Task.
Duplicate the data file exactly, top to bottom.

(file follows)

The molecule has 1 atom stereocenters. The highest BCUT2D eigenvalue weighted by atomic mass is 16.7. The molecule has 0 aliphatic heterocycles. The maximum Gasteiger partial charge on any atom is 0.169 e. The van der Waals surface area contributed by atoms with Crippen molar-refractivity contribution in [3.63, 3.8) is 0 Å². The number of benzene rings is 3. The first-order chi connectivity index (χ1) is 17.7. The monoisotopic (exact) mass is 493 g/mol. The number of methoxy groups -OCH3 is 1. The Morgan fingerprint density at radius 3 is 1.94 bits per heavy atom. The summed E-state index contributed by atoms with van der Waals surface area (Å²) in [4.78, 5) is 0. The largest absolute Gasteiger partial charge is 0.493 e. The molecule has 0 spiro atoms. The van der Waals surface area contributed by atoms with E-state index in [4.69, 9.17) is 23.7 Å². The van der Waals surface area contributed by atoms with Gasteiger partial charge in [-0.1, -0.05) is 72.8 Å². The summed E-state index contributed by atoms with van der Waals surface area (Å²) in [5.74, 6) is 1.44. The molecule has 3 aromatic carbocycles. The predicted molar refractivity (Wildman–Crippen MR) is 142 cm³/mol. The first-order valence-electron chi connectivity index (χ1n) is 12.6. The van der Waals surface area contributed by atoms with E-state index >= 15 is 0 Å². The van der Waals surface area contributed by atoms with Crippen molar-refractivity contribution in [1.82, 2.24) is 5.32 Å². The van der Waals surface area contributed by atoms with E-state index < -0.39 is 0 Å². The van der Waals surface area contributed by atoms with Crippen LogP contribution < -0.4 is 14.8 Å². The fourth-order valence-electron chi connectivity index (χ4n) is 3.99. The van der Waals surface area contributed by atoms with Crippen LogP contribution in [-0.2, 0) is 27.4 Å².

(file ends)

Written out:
The molecule has 1 atom stereocenters. The highest BCUT2D eigenvalue weighted by atomic mass is 16.7. The molecule has 0 aliphatic heterocycles. The maximum Gasteiger partial charge on any atom is 0.169 e. The van der Waals surface area contributed by atoms with Crippen molar-refractivity contribution in [3.63, 3.8) is 0 Å². The number of benzene rings is 3. The first-order chi connectivity index (χ1) is 17.7. The monoisotopic (exact) mass is 493 g/mol. The number of methoxy groups -OCH3 is 1. The Morgan fingerprint density at radius 3 is 1.94 bits per heavy atom. The summed E-state index contributed by atoms with van der Waals surface area (Å²) in [4.78, 5) is 0. The largest absolute Gasteiger partial charge is 0.493 e. The molecule has 0 spiro atoms. The van der Waals surface area contributed by atoms with E-state index in [4.69, 9.17) is 23.7 Å². The van der Waals surface area contributed by atoms with Gasteiger partial charge in [-0.1, -0.05) is 72.8 Å². The summed E-state index contributed by atoms with van der Waals surface area (Å²) in [5.74, 6) is 1.44. The molecule has 3 aromatic carbocycles. The predicted molar refractivity (Wildman–Crippen MR) is 142 cm³/mol. The first-order valence-electron chi connectivity index (χ1n) is 12.6. The van der Waals surface area contributed by atoms with E-state index >= 15 is 0 Å². The van der Waals surface area contributed by atoms with Crippen molar-refractivity contribution in [1.82, 2.24) is 5.32 Å². The van der Waals surface area contributed by atoms with E-state index < -0.39 is 0 Å². The van der Waals surface area contributed by atoms with Crippen LogP contribution < -0.4 is 14.8 Å². The fourth-order valence-electron chi connectivity index (χ4n) is 3.99. The van der Waals surface area contributed by atoms with Crippen LogP contribution in [-0.2, 0) is 27.4 Å².